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Filed 7/27/17 CERTIFIED FOR PUBLICATION IN THE COURT OF APPEAL OF THE STATE OF CALIFORNIA SECOND APPELLATE DISTRICT DIVISION FOUR JERRY TAYLOR, B276723 (Los Angeles County Super. Ct. No. BC570536) Plaintiff and Appellant, v. ALTON TRIMBLE et al. Defendants and Respondents. APPEAL from a judgment of the Superior Court of Los Angeles County, Holly J. Fujie, Judge. Affirmed. Sharifi Firm and Scott Michael Good for Plaintiff and Appellant. Mark R. Weinder & Associates and Kathryn Albarian for Defendants and Respondents. Following the drowning death of his five-year old son, Jaylen, in the swimming pool owned by respondents Alton and Judith Trimble, appellant Jerry Taylor brought suit against respondents for general negligence and premises liability.1 Finding that respondents owed no duty of care, and that there was no evidence a dangerous condition on their property contributed to the tragedy, the trial court granted summary judgment. Appellant contends he raised issues of fact as to respondents duty of care and the dangerousness of the conditions in and around the pool. Respondents contend the appeal should be dismissed as it was from the nonappealable order granting summary judgment. We exercise our discretion to treat the premature appeal as an appeal from the judgment and address the trial court s decision on the merits. With respect to appellant s claim of negligent supervision, we conclude that where, as here, the homeowner, having initially assumed responsibility for supervision of the child, turned over such responsibility to an adult close relative who accepted it and did not thereafter relinquish it, the homeowner owed no duty of care to protect the child. With respect to appellant s claim of premises liability, we conclude he failed to raise a triable Appellant s complaint also named Jaylen s mother Tywanna Sanders as a defendant. Sanders cross-claimed against respondents. Sanders is not a party to this appeal. References to “Trimble” herein are to Alton Trimble. 1 2 issue of fact as to causation. Accordingly, we affirm. FACTUAL AND PROCEDURAL BACKGROUND In the cause of action for general negligence, the complaint alleged that respondents “failed to supervise and pay adequate attention” to Jaylen. In the cause of action for premises liability, the complaint alleged that respondents “ignored and/or allowed dangerous conditions in and around the swimming pool . . . .” Respondents moved for summary judgment. In their statement of undisputed facts (SOF), respondents established that on June 1, 2014, they hosted a gathering at their home. Jaylen came with his mother, Tywanna Sanders. Neither knew how to swim. When Sanders first arrived, Trimble watched Jaylen in the “kiddie” or wading area, separated from the main pool by a low rock wall, eight to nine inches above the main pool water level.2 When Jaylen s grandfather, Donald Green, a Captain for the Los Angeles City Fire Department, arrived, he told Trimble he would take over supervising Jaylen.3 Green allowed Jaylen Sanders did not bring a flotation device for Jaylen and testified she rarely required him to use one. After Trimble agreed to watch Jaylen, Sanders left to go to the store. When she returned, Jaylen was still in the wading area being supervised by Trimble. Sanders spent most of the day inside the Trimbles house. 2 Green testified at his deposition that when he arrived at the party, he told Trimble he would watch Jaylen. Trimble had 3 (Fn. continued on the next page.) 3 to play in the shallow end of the main pool. At some point, Green lost sight of Jaylen. Green heard a girl scream “„Where is the little boy? ” Green stood up and saw Jaylen underneath the water. He jumped in and pulled the boy out. Efforts by Green and others to resuscitate Jaylen were unsuccessful. In opposition to respondents motion for summary judgment, appellant presented evidence that respondents had made modifications to the pool in 2013, by changing its surface “from a light to a dark color,” and adding a Jacuzzi, a waterfall, and the wading area.4 On the day of the incident, there was nothing separating the shallow portion of the main pool from the deeper end. Respondents did not provide life vests for persons using their pool. Appellant did not dispute that upon arriving, Green agreed to watch Jaylen.5 He presented evidence -- excerpts not put Jaylen in the main pool because he was not willing to watch him there. Green said he would “sit there and watch him . . . in the shallow end of the main pool.” Green also testified that he never turned over his responsibility to watch Jaylen to anyone else. Sanders testified that she saw Trimble in the house and did not ask him who was watching Jaylen because she assumed another adult or group of adults was doing so. Sanders further testified that Green had supervised Jaylen at other pool parties. Appellant did not dispute that respondents obtained a county permit when the modifications were made. 4 Appellant claimed to dispute a number of the facts set forth in respondents SOF, but instead referenced evidence pertaining 5 (Fn. continued on the next page.) 4 from Trimble s deposition -- establishing that Trimble told Sanders her son would have to stay in the wading area because he could not swim, and that Trimble advised Green to keep the boy in the wading area. Approximately 30 minutes after Green agreed to watch Jaylen, Trimble saw Green inside the house and was “shocked” because he did not know who was watching Jaylen. Trimble went outside and saw Jaylen riding on the back of an older girl in the deep end of the main pool and three other adults around the pool. The girl and the other adults said Green had approved the girl s actions. Trimble told the girl not to take anyone who could not swim into the deep water and told Green, when he came out of the house, it was “„not okay. ” Green said “I got it.” Trimble again advised Green to keep Jaylen in the wading area, and said: “This is on you. You got to watch him. He s your responsibility.” Trimble remained concerned about Jaylen, and was “tempted to send him home . . . .” Appellant also submitted the declaration of expert Brad Avrit, a civil engineer and expert in civil and safety engineering, human factors and risk management. Avrit asserted that the pool was in an unsafe condition because: (1) the surfacing on the bottom was dark, obscuring the bottom of the pool; (2) respondents failed to have handy lifesaving equipment, such as a pole, rope or life ring; and (3) to independent facts, which should have been set forth in his counterstatement of facts. Despite this procedural irregularity, we consider all the evidence presented in the opposition. 5 respondents failed to provide flotation devices for the children swimming in the pool.6 Avrit further contended that the Jacuzzi, waterfall and slide, all in use on the day of the incident, added to the unsafe condition of the pool by agitating the water, further obscuring the bottom of the pool and making it difficult to hear in the pool area.7 He opined Avrit claimed that at the time of the incident, respondents swimming pool was not maintained in accordance with the applicable building codes. However, the only code he referenced stated: “The owner or the owner s designated agent shall be responsible for the maintenance of buildings and structures . . . . ” Avrit also claimed that respondents were “in violation of the recommended guidelines and industry standards for swimming pools” by failing to provide arm flotation devices to the children on the day of the incident. However, the only standard he cited was from a booklet entitled “Overall Safe Operation and Maintenance of Your Inground Pool,” published by the National Spa & Pool Institute, which stated: “Plan ahead for potential emergency situations by owning and being familiar with basic lifesaving equipment and procedures. Have at poolside a device such as a solid pole, a rope or a life ring, which can provide immediate assistance to a person in trouble. Practice using these devices correctly to be ready in an emergency. Only use these devices for emergencies. Do not allow children to play with lifesaving equipment.” 6 Avrit cited a booklet published by the National Spa & Pool Institute, “The Sensible Way to Enjoy Your Inground Swimming Pool,” for the proposition that “For safety s sake, any user of your pool must be able to clearly see the bottom drain or bottom of the pool . . . .” The sentence, quoted only partially in the declaration, concludes, “so as to be able to make intelligent decisions about jumping, sliding or diving.” 7 6 that had Jaylen been provided “arm flotation devices” or had the bottom of the pool been more visible and the noise minimized, “it is more likely than not that Jaylen Taylor s fatal incident would have been prevented.” The court granted the motion for summary judgment. The court found respondents owed no duty of care, because “Green had explicitly undertaken supervision of [Jaylen,] and Sanders was on the premises.” The court further found that the Avrit declaration “fail[ed] to create a triable issue of material fact regarding whether the pool constituted a dangerous condition,” and that neither appellant nor crosscomplainant “offered evidence showing that any dangerous condition of the pool caused [Jaylen s] death.”8 DISCUSSION A. Timing of Appeal The order granting summary judgment was filed June 8, 2016. Notice was waived. On August 5, 2016, nearly two months later, appellant filed his notice of appeal. Respondents did not file a proposed judgment until August 24, 2016. The trial court entered the proposed judgment on August 29, 2016. Respondents raised a number of objections to Avrit s declaration. The trial court did not rule on the objections, but the language quoted above indicates the court considered Avrit s declaration in making its ruling. 8 7 Appellant contends we should dismiss the appeal because the notice was filed prior to entry of judgment and refers to the June 8 order rather than the August 29 judgment. We have discretion to treat an appeal from an order granting summary judgment as an appeal filed after the entry of judgment and elect to do so here. (Mukthar v. Latin American Security Service (2006) 139 Cal.App.4th 284, 288 (Mukthar).)9 B. Standard of Review A defendant s “motion for summary judgment shall be granted if all the papers submitted show that there is no triable issue as to any material fact and that [the defendant] is entitled to a judgment as a matter of law.” (Code Civ. Proc., § 437c, subd. (c).) When a defendant moves for summary judgment, “„its declarations and evidence must either establish a complete defense to plaintiff s action or Nearly two months passed after the court issued its summary judgment order before appellant noticed the appeal; he could reasonably have been concerned that the judgment or notice of its entry had been lost. Had respondent promptly filed the proposed judgment, any confusion could have been avoided. (See Mukthar, supra, at p. 288 [“the ends of justice” served by deeming notice of appeal to have been filed after entry of judgment: “With the time running and uncertainty about whether there was a judgment on file, counsel correctly chose to file a notice of appeal in order to protect the right to appeal. With no judgment in hand, counsel could only refer in the notice of appeal to the order granting summary judgment”].) 9 8 demonstrate the absence of an essential element of plaintiff s case. If plaintiff does not counter with opposing declarations showing there are triable issues of fact with respect to that defense or an essential element of its case, the summary judgment must be granted. ” (Saldana v. Globe-Weis Systems Co. (1991) 233 Cal.App.3d 1505, 1510-1511, quoting Gray v. America West Airlines, Inc. (1989) 209 Cal.App.3d 76, 81.) “„On appeal from a summary judgment, an appellate court makes “an independent assessment of the correctness of the trial court s ruling, applying the same legal standard as the trial court in determining whether there are any genuine issues of material fact or whether the moving party is entitled to judgment as a matter of law.” ” (DuBeck v. California Physicians’ Service (2015) 234 Cal.App.4th 1254, 1264.) We consider “all of the evidence the parties offered in connection with the motion (except that which the court properly excluded) . . . .” (Merrill v. Navegar, Inc. (2001) 26 Cal.4th 465, 476.) The evidence presented by the party opposing summary judgment and the reasonable inferences therefrom are accepted as true. (Villacres v. ABM Industries, Inc. (2010) 189 Cal.App.4th 562, 575.) But it is “not enough [for the opposing party] to produce just some evidence”; the evidence must be “of sufficient quality to allow [a] trier of fact to find the underlying fact in favor the party opposing the motion for summary judgment.” (McGonnell v. Kaiser Gypsum Co. (2002) 98 Cal.App.4th 1098, 1105; accord, Casey v. Perini Corp. (2012) 206 Cal.App.4th 1222, 9 1239-1240; Whitmire v. Ingersoll-Rand Co. (2010) 184 Cal.App.4th 1078, 1093.) “„“The purpose of the law of summary judgment is to provide courts with a mechanism to cut through the parties pleadings in order to determine whether, despite their allegations, trial is in fact necessary to resolve their dispute.” [Citation.]” (DuBeck v. California Physicians’ Service, supra, at p. 1264.) C. Negligent Supervision A defendant is not, by virtue of his or her status as a homeowner, responsible for supervising children who are invited onto his or her property where the children s parents are present and supervising or expected to be supervising the child. (Padilla v. Rodas (2008) 160 Cal.App.4th 742, 748-749 (Padilla), citing Englund v. Englund (1993) 246 Ill.App.3d 468 [615 N.E.2d 861], Moses v. Bridgeman (2003) 355 Ark. 460 [139 S.W.3d 503] and Herron v. Hollis (2001) 248 Ga.App. 194 [546 S.E.2d 17].)10 It is “„“normally . . . the Englund v. Englund, Moses v. Bridgeman, and Herron v. Hollis all involved parents of drowned children who sued the owner of the property on which the tragedy occurred; all three courts concluded that when a parent was present, it was the parent s responsibility -- not the property owner s -- to supervise the child. (See, e.g., Englund v. Englund, [615 N.E.2d at p. **867] [“It was plaintiff s [the mother s] responsibility to make sure that [her daughter] did not gain access to the pool, and she could have done so by positioning herself in an area from which she could have seen [the girl] play in the sand [near the pool], or by latching the pool gate . . . [I]t was not reasonably foreseeable 10 (Fn. continued on the next page.) 10 duty of a parent or other adult having primary supervisory control over the child to see to it that a child would not be going into a place of obvious danger,” ” such as a swimming pool. (Padilla, supra, at p. 750, quoting Herron v. Hollis, supra, at p. **19.) Where, as in the present case, the danger “„“is open and obvious rather than latent or obscure, no greater duty is imposed upon a host of a child under parental supervision than would be owed to the parent. . . . [T]he parents failure to properly supervise [their] child is the proximate cause of a subsequent injury. The host is not negligent because he has performed his duty of having the premises as safe for his guest as for his family and himself. ” (Padilla, supra, at p. 749, quoting Moses v. Bridgeman, supra, [at pp. **509-510].) The rule is different where the defendant homeowner has expressly or impliedly agreed to supervise a child while the minor is on the premises. In that circumstance, the homeowner may be liable for negligent supervision. (See Mitchell v. Gonzales (1991) 54 Cal.3d 1041, 1054-1055 [recognizing potential liability of couple who took son s nonthat plaintiff would fail to supervise her daughter adequately, and it is more desirable to place the substantial burden of supervising plaintiff s daughter upon plaintiff rather than the homeowners”].) Multiple other courts have reached the same conclusion. (See, e.g., Horace ex rel. Horace v. Braggs (Ala. 1998) 726 So.2d 635, 637; Workman v. Dinkins (N.D. Ill. 2006) 442 F.Supp.2d 543, 551; Lampkin v. Covington Providence Homeowners Assoc. (W.D.N.C., Nov. 10, 2011, Case No. 3:10-cv271-RJC-DCK) 2011 U.S. Dist. LEXIS 130800 at p.*21.) 11 swimming friend to lake and allowed him to go out on paddleboard, for “fail[ure] to supervise him adequately” (id. at p. 1054)]; Margaret W. v. Kelly R. (2006) 139 Cal.App.4th 141, 152-153, 154 [host parent assumed special relationship with children invited into her home for sleepover to protect them from “foreseeable perils” (id. at p. 154)]; Pamela L. v. Farmer (1980) 112 Cal.App.3d 206, 212 [in inviting children into her home and assuring parents it would be safe for them to play there, homeowner assumed special relationship with children].) “„The measure of precaution which must be taken by one having a child in his care, who stands in no relation to the child except that he has undertaken to care for it, is that care which a prudent person would exercise under like circumstances. ” (Wallace v. Der-Ohanian (1962) 199 Cal.App.2d 141, 144.)11 Our research has found no California case in which a negligent supervision claim arose in the context of a pool party. But such claims have arisen in other jurisdictions, and courts have expressed no hesitation in concluding that a homeowner who has volunteered to supervise a young swimmer may be liable if he or she does so negligently. (See, e.g., Royal v. Armstrong (2000) 136 N.C.App. 465, 471 [524 S.E.2d 600] [where child was dropped off at the home of family hosting a swimming party, homeowners “were required to exercise reasonable care supervising children lawfully using the pool at their invitation” (id. at p.**603)]; Hemphill v. Johnson (1998) 230 Ga.App. 478, 480 [497 S.E.2d 16] [question of fact whether homeowner who undertook to supervise drowning victim and other children who came to her house to swim used reasonable care]; see also Anderson v. Mitts (2004) 87 Ark.App. 19, 25 [185 S.W.3d 154], 11 (Fn. continued on the next page.) 12 Here, respondent Trimble initially agreed to supervise Jaylen when the boy and his mother arrived at the party. The issue is whether he was negligent in performing this supervision or was thereafter negligent in delegating such supervision to the boy s grandfather, Green. Like the trial court, we conclude the undisputed facts establish he was not. Trimble watched Jaylen in the wading area until Green arrived and declared he (Green) would watch Jaylen. Trimble then turned over supervision of Jaylen to Green, a responsible adult who was not only the boy s grandfather, but also a fireman. Green assured Trimble he would carefully watch Jaylen in the shallow end of the main pool. Thereafter, Trimble was in and out of the house. Sanders saw him inside the house and assumed he had passed on the responsibility of supervising her son to another responsible adult or group of adults. She did not question that decision or suggest it was inappropriate for him to have done so. Sanders had trusted Green to supervise Jaylen s pool activities in the past. We see no reason why a party who quoting Dan B. Dobbs (West 2001) The Law of Torts, § 236 [“[I]f the landowner (or anyone else) has been entrusted with and accepted responsibility for supervising a child, he owes a duty of reasonable care to provide supervision, regardless of the child s status on the land” (id. at p. **157, italics omitted)]; Laser v. Wilson (1964) 58 Md.App. 434, 445 [473 A.2d 523] [“The responsibility for supervision of [a] child may be relinquished or obtained . . . upon the mutual consent, expressed or implied, by the one legally charged with the care of the child and by the one assuming the responsibility” (id. at p. **528)].) 13 agreed to take on the supervision of a child may not delegate that responsibility to another responsible adult, and find no basis for imposing liability on the first party for the second party s potential negligence. We find support for our conclusion in Royal v. Armstrong, supra, [524 S.E.2d 600]. There, the hosts of a pool party (the Armstrongs) agreed to watch eight-year-old Darion, dropped off at their home by his mother. (Id. at p. **601.) A few minutes after opening the pool for use by Darion and the other children present, Mrs. Armstrong asked the parents of the guest of honor (the Burtons) to watch the swimmers. Mr. Burton was a former lifeguard. (Ibid.) While the Burtons were watching, Darion drowned. (Id. at p. **602.) The court found “no evidence” that the Armstrongs direct supervision was negligent. It next considered “whether it was reasonable for [them] to delegate the supervision of the children to the Burtons,” and concluded: “It does not appear to us unreasonable for a parent to delegate the pool-side duties to another equally capable individual. In the case at bar, [the Armstrongs] left the children in the care of two able-bodied adults with no physical handicaps that would prevent them from rescuing a child in trouble. Mrs. Armstrong specifically asked the Burtons to watch the children before she went inside to work on the food. By doing so, she entrusted her own three children, who were among those playing in and around the pool, to the care of the Burtons. Moreover, the Burtons son was the guest of honor, and the record suggests that other 14 Burton children also may have attended the party; consequently, the Burtons had ample incentive to monitor the swimmers closely. Defendants were readily accessible should trouble arise, and, in fact, Mr. Armstrong was able to help Mr. Burton administer CPR. All the evidence indicates that defendants reasonably delegated supervision duties to the Burtons, while no evidence indicates that the delegation was negligent. Therefore, [the Armstrongs] were not negligent in delegating the duty of attending the swimmers to the Burtons.” (Id. at p. **604.) In an attempt to raise an issue of fact concerning negligent supervision, appellant points to evidence that Trimble advised Green to keep Jaylen in the wading area, evidence that Trimble was “shocked” to see Green inside the house, and evidence that Trimble contemplated sending Jaylen home. The fact that an adult responsible for supervising a child has a different view of how to keep the child safe does not require other adults in the vicinity to step in and take control. Young children, even infants, may safely be taken into adult-sized swimming pools as long as the supervising adult uses due care. Jaylen could have been safe in the main pool area had Green stayed close and kept his eye on him, as he said he would. Moreover, Trimble did question Green s decision to leave Jaylen in the care of a minor and obtained Green s assurance that he would not do so again. There is no evidence that Green left his post near Jaylen after that incident. It was not unreasonable for Trimble to defer to Green once Green agreed to assume 15 supervisory duties, and the fact that Trimble remained concerned and continued to check on Green and Jaylen is not evidence of negligence.12 In sum, the trial court did not err in granting summary judgment on the negligent supervision claim. D. Premises Liability An owner of real property is “not the insurer of [a] visitor s personal safety . . . .” (Ortega v. Kmart Corp. (2001) 26 Cal.4th 1200, 1206.) However, an owner is responsible “„for an injury occasioned to another by [the owner s] want of ordinary care or skill in the management of his or her property. . . . ” (Cabral v. Ralphs Grocery Co. (2011) 51 In Englund v. Englund, where the plaintiff similarly contended that summary judgment was improper because “the homeowners admitted their negligence” by telling the plaintiff “„[w]e just got too relaxed, ” the court stated: “We have previously found that the homeowners did not have the primary duty to watch Lauren [the victim] . . . [E]ven if the homeowners acknowledged that they were lax in their attention to Lauren, this does not relieve plaintiff of her duty to Lauren and does not render the homeowners liable for Lauren s death.” (Englund v. Englund, supra, [615 N.E.2d at p. **868]; see also Bradley v. Welch (2006) 94 Ark.App. 171, 180 [228 S.W.3d 559, *565] [“While [hosts of pool party] may have planned the party and engaged in the ordinary, instinctual supervision that most adults undertake when they are around children, there is no showing that [the hosts] took over supervision from [the child s grandmother, who brought him to the party and remained nearby”].) 12 16 Cal.4th 764, 771, quoting Civ. Code, § 1714, subd. (a).) Accordingly, landowners are required “to maintain land in their possession and control in a reasonably safe condition” (Ann M. v. Pacific Plaza Shopping Center (1993) 6 Cal.4th 666, 674, disapproved in part on another ground in Reid v. Google, Inc. (2010) 50 Cal.4th 512), and to use due care to eliminate dangerous conditions on their property. (Lackner v. North (2006) 135 Cal.App.4th 1188, 1197; see Rowland v. Christian (1968) 69 Cal.2d 108, 119 [“The proper test to be applied to the liability of the possessor of land in accordance with section 1714 of the Civil Code is whether in the management of his property he has acted as a reasonable man in view of the probability of injury to others . . . .”].) “To establish liability on a negligence theory against an owner for injuries caused by a dangerous condition of the property, a plaintiff must prove duty, breach, causation, and damages.” (Hall v. Rockcliff Realtors (2013) 215 Cal.App.4th 1134, 1139, citing Ortega v. Kmart Corp., supra, 26 Cal.4th at p. 1205.)13 The trial court concluded appellant had failed to raise a triable issue of fact as to causation. We agree. Proof that the defendant violated a statute or regulation, including administrative regulations and local building code provisions, may give rise to a presumption of negligence in specified circumstances under the doctrine of negligence per se. (Evid. Code, § 669; Elsner v. Uveges (2004) 34 Cal.4th 915, 927; Gravelin v. Satterfield (2011) 200 Cal.App.4th 1209, 1218; Ritter & Ritter, Inc. Pension & Profit Plan v. The Churchill Condominium Assn. (2008) 166 Cal.App.4th 103, 119.) Appellant does not identify any statute or regulation violated by 13 (Fn. continued on the next page.) 17 Appellant bases his claim of premises liability on (1) respondents resurfacing the pool from “light to dark”; (2) their addition of a Jacuzzi, waterfall and slide; (3) the lack of a floating rope or other device dividing the shallow end of the main pool from the deep end; and (4) the ease of access from the wading area into the main pool.14 There is no evidence respondents. In his declaration, Avrit referred to informal industry safety standards warning pool owners that “„any user of your pool must be able to clearly see the bottom drain or bottom of the pool ” and urging them to “„plan ahead for potential emergency situations by owning and being familiar with basic lifesaving equipment and procedures ” such as “„a solid pole, a rope or a life ring. ” Even were such informal industry safety standards sufficient to give rise to a presumption of negligence in the same manner as a statute or regulation, these standards would not assist appellant. When relying on negligence per se, a plaintiff must do more than establish the violation; he or she must also establish that the injury resulted from an occurrence which the statute or other provision was designed to prevent, and that the injured party was one of the class of persons for whose protection the statute or other provision was adopted. (Reyes v. Kosha (1998) 65 Cal.App.4th 451, 462-463.) The industry s recommendation that users be able to see the bottom of the pool is to protect those who are “jumping, sliding or diving.” Its recommendation that a pole, rope or life ring be available is to help someone struggling in the water. There was no evidence that Jaylen s drowning resulted from jumping, sliding or diving in the water, or that a pole, rope or life ring would have saved him. Nor, as we discuss below, is there any evidence that Jaylen was not visible when he sank in the pool. Avrit also blamed the failure of respondents to make available arm flotation devices or “floaties.” Appellant does not mention this in his argument or suggest that it contributed to the 14 (Fn. continued on the next page.) 18 these factors played a part in Jaylen s drowning. (See Padilla, supra, 160 Cal.App.4th at p. 752 [where defendant shows that plaintiff cannot reasonably expect to establish a prima facie case of causation, trial court is justified in awarding summary judgment].) There was no evidence that the color of the surfacing prevented anyone from seeing or rescuing the boy. Green testified that the moment he heard the girl ask about Jaylen, he stood up and saw the child at the bottom of the pool.15 Similarly, there was no evidence that a floating rope separating the deep and shallow ends of the pool would have prevented his drowning. And because Jaylen had been placed in the main pool at the time of the tragedy, the minimal separation between the wading area and the main pool was beside the point. “dangerous condition” of the pool. Nor does he contend that a pool owner is obliged to provide flotation devices for every child who uses the pool. Neither this Court nor the trial court was required to accept Avrit s opinion that the color of the surfacing contributed to the incident. An expert opinion that does not contain “a reasoned explanation illuminating why the facts have convinced the expert” need not be relied on. (Jennings v. Palomar Pomerado Health Systems, Inc. (2003) 114 Cal.App.4th 1108, 1118; accord, Sargon Enterprises, Inc. v. University of Southern Cal. (2012) 55 Cal.4th 747, 770 [“„[T]he matter relied on must provide a reasonable basis for the particular opinion offered, and . . . an expert opinion based on speculation or conjecture is inadmissible ”].) 15 19 With respect to the Jacuzzi, waterfall and slide, we note that noise and agitated water are normal conditions in and around pool parties, regardless of Jacuzzis, waterfalls or slides. Guests create noise and agitate the water by swimming and getting in and out of the pool, and it is unreasonable to expect the owners of a pool to impose quiet and calm. (Cf. Parsons v. Crown Disposal Co. (1997) 15 Cal.4th 456, 473 [defendant did not breach duty of care merely by causing machine to produce noises or emissions necessary to its regular operation].) Moreover, there is no evidence that noise and ripples in the water from this equipment contributed to the tragedy by obscuring Jaylen s struggles or preventing onlookers from hearing him; he may well have slipped under quietly.16 Close and constant supervision is the only reliable method of keeping young, non-swimming children safe in an adult pool. Absent such supervision, no duty we could impose on pool owners would prevent similar tragedies from occurring. Accordingly, the trial court properly granted summary judgment on the record before it. We note that a Centers for Disease Control and Prevention advisory attached to Avrit s declaration provided the following advice: “When a young child or inexperienced swimmer is in or around water, always be within arm s length. . . . Drowning can happen very quickly and quietly.” 16 20 DISPOSITION The judgment is affirmed. CERTIFIED FOR PUBLICATION MANELLA, J. We concur: EPSTEIN, P. J. WILLHITE, J. 21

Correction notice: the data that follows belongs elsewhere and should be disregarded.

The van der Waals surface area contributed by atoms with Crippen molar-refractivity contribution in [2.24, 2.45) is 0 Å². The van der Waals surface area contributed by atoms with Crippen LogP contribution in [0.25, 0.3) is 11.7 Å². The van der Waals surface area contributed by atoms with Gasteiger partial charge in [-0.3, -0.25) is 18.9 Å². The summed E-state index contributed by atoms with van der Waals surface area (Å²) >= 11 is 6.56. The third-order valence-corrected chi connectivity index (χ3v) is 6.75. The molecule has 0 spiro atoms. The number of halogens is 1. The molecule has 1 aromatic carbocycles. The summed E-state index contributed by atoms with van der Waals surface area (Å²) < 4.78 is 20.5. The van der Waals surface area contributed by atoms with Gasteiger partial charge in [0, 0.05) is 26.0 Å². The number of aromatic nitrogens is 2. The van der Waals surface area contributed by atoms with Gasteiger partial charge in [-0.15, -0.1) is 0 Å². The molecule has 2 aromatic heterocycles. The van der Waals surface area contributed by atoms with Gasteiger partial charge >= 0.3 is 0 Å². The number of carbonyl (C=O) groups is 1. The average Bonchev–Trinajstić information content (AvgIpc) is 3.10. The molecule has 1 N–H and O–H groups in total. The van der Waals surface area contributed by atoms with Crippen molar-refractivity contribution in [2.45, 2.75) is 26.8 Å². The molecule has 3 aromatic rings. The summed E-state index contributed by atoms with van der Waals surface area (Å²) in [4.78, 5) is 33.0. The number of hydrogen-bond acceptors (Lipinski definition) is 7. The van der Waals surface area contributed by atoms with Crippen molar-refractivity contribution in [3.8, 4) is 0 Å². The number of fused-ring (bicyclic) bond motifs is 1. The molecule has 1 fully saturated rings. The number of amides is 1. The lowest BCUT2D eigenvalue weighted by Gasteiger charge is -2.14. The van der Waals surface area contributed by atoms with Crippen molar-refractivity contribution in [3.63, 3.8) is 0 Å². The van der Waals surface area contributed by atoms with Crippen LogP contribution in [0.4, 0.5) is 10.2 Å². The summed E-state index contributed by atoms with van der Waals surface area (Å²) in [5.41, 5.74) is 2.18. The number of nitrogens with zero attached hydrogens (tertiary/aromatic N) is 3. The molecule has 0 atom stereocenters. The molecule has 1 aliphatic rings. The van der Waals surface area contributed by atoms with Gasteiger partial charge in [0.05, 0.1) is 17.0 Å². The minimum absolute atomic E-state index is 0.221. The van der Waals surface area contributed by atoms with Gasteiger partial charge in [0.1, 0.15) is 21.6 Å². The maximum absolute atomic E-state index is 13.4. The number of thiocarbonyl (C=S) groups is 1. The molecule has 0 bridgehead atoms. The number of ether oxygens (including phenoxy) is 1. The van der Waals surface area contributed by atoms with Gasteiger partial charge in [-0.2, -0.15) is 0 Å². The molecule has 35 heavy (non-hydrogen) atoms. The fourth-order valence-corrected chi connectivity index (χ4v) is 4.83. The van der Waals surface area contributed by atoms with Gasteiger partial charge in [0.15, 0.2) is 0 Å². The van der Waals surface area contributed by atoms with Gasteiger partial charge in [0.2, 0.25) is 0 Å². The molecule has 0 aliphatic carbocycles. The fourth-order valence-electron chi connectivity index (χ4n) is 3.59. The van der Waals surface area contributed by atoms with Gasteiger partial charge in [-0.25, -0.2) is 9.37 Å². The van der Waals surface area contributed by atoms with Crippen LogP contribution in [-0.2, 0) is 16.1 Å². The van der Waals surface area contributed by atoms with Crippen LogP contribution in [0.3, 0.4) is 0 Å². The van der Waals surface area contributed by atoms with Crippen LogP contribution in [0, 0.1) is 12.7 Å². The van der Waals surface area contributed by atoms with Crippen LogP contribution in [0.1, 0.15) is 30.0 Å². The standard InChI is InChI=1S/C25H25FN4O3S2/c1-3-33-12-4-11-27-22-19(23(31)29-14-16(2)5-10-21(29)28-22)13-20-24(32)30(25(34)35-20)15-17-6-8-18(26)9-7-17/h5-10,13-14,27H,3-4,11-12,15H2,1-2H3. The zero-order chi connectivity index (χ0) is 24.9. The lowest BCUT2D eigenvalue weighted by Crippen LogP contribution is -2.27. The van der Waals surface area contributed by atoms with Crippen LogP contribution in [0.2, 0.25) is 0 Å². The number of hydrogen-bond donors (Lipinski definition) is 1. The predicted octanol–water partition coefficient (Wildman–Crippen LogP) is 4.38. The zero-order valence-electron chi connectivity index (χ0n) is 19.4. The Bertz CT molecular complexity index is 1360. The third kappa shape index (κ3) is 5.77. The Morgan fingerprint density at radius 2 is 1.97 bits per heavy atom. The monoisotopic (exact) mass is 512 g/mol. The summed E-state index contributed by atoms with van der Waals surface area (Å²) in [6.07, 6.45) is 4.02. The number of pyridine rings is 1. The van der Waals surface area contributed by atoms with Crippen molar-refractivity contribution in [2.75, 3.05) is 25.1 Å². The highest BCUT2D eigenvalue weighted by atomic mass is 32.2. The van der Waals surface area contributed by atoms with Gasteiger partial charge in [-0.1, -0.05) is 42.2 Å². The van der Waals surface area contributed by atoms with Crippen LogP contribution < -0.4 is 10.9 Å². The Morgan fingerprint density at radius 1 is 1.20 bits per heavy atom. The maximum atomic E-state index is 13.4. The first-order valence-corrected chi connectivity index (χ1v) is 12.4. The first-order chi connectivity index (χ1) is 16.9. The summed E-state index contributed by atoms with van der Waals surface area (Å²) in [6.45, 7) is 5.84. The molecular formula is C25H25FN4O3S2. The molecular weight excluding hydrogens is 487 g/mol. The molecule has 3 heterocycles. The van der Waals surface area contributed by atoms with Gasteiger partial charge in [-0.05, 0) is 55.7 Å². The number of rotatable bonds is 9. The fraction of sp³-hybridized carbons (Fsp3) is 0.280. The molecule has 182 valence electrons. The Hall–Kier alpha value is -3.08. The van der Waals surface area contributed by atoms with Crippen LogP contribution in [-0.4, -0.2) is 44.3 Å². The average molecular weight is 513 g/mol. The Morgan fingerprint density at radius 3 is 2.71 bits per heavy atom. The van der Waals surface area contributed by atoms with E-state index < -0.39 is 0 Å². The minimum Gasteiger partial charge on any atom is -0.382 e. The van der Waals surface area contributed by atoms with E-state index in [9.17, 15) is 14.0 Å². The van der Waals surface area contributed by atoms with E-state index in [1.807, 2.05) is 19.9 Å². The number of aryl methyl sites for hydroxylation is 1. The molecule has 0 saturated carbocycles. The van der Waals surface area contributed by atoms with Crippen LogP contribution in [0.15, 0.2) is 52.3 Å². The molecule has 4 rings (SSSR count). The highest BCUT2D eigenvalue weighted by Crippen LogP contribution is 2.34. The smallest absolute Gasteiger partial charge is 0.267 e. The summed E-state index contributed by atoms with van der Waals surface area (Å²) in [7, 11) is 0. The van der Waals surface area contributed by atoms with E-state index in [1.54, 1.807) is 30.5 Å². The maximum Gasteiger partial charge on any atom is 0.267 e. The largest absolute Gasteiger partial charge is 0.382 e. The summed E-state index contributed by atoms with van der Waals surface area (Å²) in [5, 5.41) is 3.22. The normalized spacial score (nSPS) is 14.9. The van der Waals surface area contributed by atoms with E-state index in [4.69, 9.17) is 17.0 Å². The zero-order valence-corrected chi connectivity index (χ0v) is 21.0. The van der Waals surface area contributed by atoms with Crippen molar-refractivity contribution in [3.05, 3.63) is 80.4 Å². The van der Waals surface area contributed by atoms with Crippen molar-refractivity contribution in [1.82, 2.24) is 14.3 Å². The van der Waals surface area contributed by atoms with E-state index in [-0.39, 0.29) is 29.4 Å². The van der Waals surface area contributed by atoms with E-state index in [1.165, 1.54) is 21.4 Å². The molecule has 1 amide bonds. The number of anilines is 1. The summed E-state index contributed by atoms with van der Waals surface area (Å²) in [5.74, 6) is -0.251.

Primary Holding

In a negligent supervision and premises liability suit, summary judgment in favor of owners of a swimming pool affirmed where a five year old drowned while under the supervision of a close adult relative.